Guillén: James Shigeta who was in both of those films—Bridge to the Sun and The Crimson Kimono—had a "crossover" appeal comparable to Sidney Poitier's for the African American community. What qualities do you think were being expressed that made their masculinities acceptable? And in the case of The Crimson Kimono, even preferable?

Feng: That's a really interesting question and a very insightful comparison. I hadn't thought of that but I guess both of them were very articulate, both very clean cut, they're both portrayed as being very handsome without being sexually aggressive. They're the objects of women's attraction to them. I'm thinking of Sidney Poitier in A Patch of Blue where the blind girl is attracted to him—although part of the point is that she's blind and doesn't know he's Black—but, it's clearly about her desire for him and the same is true with Guess Who's Coming to Dinner?, it's about her attraction to him. And that is somewhat the case for James Shigeta in those two films as well. The women set their eyes on him.

Guillén: In the series you're featuring both films where actors won Oscars for supporting roles—Miyoshi Umeki (the first Asian American to win an Oscar) for her performance in Sayonara (1957) and Haing S. Ngor, who won for his role as photographer Dith Pran in The Killing Fields—however, there's no mention of Asians who have won Oscars for their work behind the camera. I'm thinking specifically of cinematographer James Wong Howe. In terms of Asian representation in Hollywood, why didn't you go behind the camera?

Feng: It's true. You can't tell the history of American cinema without talking about James Wong Howe. He's very important to the silent era. He directed a couple of films of his own. We toyed with the idea of showing at least one of the films he directed—one about the Harlem Globetrotters—but he didn't fit with our larger idea of representing the Asian experience in film.

Guillén: Though I'm aware that you were trying to focus on the history of Asian representation and—as you say—the Asian experience in moreorless classic Hollywood film, I'm curious what your thoughts are on some of the more contemporary Asian American filmmakers like Gregg Araki or Eric Byler, or Asian directors like Ang Lee?

Feng: I have different thoughts about all those filmmakers. I really love Gregg Araki's films. Mysterious Skin was amazing. I love his earlier films and I've shown his films when I teach my film class; but, I thought Mysterious Skin—without compromising what made him completely unique and bizarre—was more a professional film. Eric Byler is a really intelligent filmmaker who really understands contemporary sexual politics between Asian Americans. That's what his films have tended to focus on. Ang Lee hasn't been really interested in Asian American issues. The Wedding Banquet happened to be set in New York but it's really more about what it means to be Taiwanese, as well as gay obviously. The great success of Ang Lee is that he's been able to make films like Sense and Sensibility, The Ice Storm and Brokeback Mountain that haven't focused exclusively on Asian turf. He's managed to break out of that ghetto.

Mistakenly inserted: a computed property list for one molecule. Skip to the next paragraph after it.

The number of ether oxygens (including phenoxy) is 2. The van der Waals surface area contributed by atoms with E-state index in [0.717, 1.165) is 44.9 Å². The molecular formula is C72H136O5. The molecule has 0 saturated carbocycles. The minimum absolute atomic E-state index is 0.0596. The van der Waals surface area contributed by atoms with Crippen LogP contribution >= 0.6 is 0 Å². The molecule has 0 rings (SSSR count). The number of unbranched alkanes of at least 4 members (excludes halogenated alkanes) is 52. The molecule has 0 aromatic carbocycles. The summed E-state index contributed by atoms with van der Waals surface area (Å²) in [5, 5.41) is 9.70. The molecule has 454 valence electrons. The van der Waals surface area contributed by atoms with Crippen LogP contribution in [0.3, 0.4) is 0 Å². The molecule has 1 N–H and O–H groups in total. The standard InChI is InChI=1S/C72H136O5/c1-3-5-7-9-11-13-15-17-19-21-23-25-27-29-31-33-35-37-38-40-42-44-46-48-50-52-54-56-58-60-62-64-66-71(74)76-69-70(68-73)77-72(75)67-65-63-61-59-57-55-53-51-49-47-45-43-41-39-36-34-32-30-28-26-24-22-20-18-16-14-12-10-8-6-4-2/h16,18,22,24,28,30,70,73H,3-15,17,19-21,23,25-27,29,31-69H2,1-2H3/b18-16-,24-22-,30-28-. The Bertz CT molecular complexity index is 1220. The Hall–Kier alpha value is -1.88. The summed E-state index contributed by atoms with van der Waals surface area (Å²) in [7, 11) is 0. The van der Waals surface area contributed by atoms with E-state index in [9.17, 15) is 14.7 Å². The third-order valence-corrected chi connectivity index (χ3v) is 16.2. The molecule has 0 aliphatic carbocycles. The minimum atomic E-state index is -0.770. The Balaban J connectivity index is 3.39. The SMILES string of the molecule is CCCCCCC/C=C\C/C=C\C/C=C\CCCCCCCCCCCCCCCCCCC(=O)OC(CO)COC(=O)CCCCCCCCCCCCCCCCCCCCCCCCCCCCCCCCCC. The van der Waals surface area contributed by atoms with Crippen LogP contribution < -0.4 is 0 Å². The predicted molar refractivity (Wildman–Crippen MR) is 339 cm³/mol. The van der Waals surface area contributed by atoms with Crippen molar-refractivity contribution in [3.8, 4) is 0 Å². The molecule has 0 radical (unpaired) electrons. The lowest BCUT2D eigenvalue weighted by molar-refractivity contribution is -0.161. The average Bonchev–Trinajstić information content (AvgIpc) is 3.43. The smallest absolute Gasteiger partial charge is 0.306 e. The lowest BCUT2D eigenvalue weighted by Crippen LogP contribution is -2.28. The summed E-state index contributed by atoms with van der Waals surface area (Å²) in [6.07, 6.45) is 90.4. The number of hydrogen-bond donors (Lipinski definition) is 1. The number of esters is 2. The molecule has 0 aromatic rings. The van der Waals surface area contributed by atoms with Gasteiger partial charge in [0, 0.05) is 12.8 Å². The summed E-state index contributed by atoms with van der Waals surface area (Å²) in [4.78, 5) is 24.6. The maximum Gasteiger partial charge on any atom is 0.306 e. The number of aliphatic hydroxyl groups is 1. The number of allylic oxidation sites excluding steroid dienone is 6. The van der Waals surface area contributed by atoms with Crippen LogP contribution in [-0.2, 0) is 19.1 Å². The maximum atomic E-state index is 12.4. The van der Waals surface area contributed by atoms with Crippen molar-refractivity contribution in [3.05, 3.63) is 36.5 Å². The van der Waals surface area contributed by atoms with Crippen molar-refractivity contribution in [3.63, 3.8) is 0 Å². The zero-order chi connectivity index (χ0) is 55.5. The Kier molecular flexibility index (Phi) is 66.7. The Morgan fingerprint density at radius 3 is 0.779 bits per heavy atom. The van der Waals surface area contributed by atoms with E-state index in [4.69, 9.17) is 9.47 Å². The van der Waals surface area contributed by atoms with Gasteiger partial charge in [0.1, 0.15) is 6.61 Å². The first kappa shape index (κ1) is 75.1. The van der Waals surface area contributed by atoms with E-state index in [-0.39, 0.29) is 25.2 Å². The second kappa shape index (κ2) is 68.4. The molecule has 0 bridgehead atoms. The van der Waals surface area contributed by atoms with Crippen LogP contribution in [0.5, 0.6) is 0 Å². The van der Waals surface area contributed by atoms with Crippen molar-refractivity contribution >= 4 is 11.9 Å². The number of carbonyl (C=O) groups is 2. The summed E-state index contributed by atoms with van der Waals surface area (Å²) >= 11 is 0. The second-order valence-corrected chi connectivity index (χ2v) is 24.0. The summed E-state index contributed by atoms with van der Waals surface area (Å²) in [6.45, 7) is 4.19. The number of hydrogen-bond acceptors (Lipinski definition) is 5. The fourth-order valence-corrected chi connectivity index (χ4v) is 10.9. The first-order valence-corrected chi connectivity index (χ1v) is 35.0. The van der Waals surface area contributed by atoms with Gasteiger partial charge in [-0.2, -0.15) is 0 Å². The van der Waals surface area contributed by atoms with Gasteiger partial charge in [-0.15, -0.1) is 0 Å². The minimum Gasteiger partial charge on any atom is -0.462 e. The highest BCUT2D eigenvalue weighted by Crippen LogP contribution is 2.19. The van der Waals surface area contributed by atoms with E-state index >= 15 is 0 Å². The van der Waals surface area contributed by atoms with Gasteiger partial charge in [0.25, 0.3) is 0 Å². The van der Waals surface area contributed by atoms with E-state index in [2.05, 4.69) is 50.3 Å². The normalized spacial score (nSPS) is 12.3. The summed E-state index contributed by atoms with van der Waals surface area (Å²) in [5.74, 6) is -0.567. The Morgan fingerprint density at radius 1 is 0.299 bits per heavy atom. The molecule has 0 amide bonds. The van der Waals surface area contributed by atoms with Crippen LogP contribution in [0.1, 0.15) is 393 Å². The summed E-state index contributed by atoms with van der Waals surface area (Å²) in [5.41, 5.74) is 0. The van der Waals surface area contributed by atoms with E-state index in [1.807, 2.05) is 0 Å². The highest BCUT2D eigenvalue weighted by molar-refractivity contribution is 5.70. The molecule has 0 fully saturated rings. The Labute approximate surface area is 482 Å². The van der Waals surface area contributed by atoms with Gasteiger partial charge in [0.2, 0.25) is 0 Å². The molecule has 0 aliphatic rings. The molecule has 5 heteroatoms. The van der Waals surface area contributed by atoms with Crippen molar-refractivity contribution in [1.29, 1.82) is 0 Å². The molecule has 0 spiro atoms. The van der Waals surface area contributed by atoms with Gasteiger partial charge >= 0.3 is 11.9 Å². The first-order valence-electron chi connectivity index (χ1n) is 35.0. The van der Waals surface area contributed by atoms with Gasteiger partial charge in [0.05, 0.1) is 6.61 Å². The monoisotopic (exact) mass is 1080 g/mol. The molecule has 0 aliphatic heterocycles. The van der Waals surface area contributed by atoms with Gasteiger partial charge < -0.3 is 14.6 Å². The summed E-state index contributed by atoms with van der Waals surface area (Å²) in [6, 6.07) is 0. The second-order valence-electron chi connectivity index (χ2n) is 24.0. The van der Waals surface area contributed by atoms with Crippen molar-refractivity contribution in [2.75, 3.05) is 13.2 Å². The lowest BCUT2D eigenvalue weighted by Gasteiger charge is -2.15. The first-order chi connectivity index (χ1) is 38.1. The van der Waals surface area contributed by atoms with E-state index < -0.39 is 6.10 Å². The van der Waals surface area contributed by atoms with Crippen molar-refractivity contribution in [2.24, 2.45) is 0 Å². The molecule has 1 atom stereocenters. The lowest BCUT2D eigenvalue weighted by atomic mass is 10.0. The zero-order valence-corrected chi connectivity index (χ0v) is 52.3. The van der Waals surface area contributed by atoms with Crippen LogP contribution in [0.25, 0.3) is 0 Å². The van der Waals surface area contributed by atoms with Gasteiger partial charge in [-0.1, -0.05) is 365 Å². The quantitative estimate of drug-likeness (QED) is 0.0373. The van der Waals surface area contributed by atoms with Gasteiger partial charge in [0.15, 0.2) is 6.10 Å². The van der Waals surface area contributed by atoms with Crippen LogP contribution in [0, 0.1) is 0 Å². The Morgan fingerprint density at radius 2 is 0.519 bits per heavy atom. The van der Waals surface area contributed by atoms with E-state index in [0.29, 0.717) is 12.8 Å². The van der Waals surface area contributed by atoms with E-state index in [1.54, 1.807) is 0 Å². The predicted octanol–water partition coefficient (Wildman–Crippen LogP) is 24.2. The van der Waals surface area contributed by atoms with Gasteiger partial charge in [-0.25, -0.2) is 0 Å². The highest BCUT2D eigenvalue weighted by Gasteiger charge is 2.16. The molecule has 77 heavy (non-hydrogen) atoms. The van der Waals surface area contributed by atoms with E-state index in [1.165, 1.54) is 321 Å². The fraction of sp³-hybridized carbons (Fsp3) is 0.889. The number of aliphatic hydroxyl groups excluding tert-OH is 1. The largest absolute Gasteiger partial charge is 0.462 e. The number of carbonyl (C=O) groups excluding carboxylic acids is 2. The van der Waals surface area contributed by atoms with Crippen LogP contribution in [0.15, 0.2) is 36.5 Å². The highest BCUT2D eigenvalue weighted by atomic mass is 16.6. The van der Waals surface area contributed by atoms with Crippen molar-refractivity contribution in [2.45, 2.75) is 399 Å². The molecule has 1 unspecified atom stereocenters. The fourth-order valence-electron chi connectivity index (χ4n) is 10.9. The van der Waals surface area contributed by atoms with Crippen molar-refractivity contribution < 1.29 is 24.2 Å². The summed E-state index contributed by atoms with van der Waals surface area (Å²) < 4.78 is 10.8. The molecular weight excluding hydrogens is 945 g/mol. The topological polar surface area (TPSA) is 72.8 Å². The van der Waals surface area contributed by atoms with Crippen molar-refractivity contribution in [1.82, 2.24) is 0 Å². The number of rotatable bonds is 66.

Guillén: We've already touched upon "yellowface" and, allegedly, that's an unpopular practice that's not really allowed anymore. And yet, as recently as 1982 Linda Hunt won an Oscar portraying a Chinese-Australian character in The Year of Living Dangerously, though possibly she won her Oscar more for switching genders. In fact, I believe she was the first actor to win an Oscar for playing the opposite gender. Even more recently, in 1998 Disney cast many non-Asians for the Asian characters in their animated feature Mulan. Would we call that a "yellowvoice" phenomenon? How does that differentiate the equation?

Feng: Most of the lead voices in Mulan were Asian American actors. I've noticed more and more in animation that Hollywood has insisted on using Asian American voices for Asian characters. If ever it didn't matter, you would think that it would be all right there to use someone who wasn't Asian American to supply the voice for an Asian cartoon character. But the Linda Hunt example is interesting. I hadn't thought of her. Except Hollywood has taken the pains to specify that the character is multiracial whenever they've done that. In fact, there's the famous controversy regarding Miss Saigon when Jonathan Pryce came over from the London production to New York and Asian American actors protested his playing the role. One of the things that the producers said was, "Well, the character's bi-racial so it's acceptable." Well, the character wasn't specified as bi-racial in the London production. That was something that they came up with after the fact to justify the casting. No one disputes that Jonathan Pryce is an amazing actor. He brought something amazing to that role. For me the question isn't one of realism but one of equity. Until we have a world where Asian American actors are allowed to play white roles, until we extend the same professional opportunities to Asian American actors, then it seems to me that you should not be taking away Asian roles from Asian American actors. They have so few Asian roles that they can play anyway so why take those roles away if you're not going to let Asian American actors play white roles at the same time?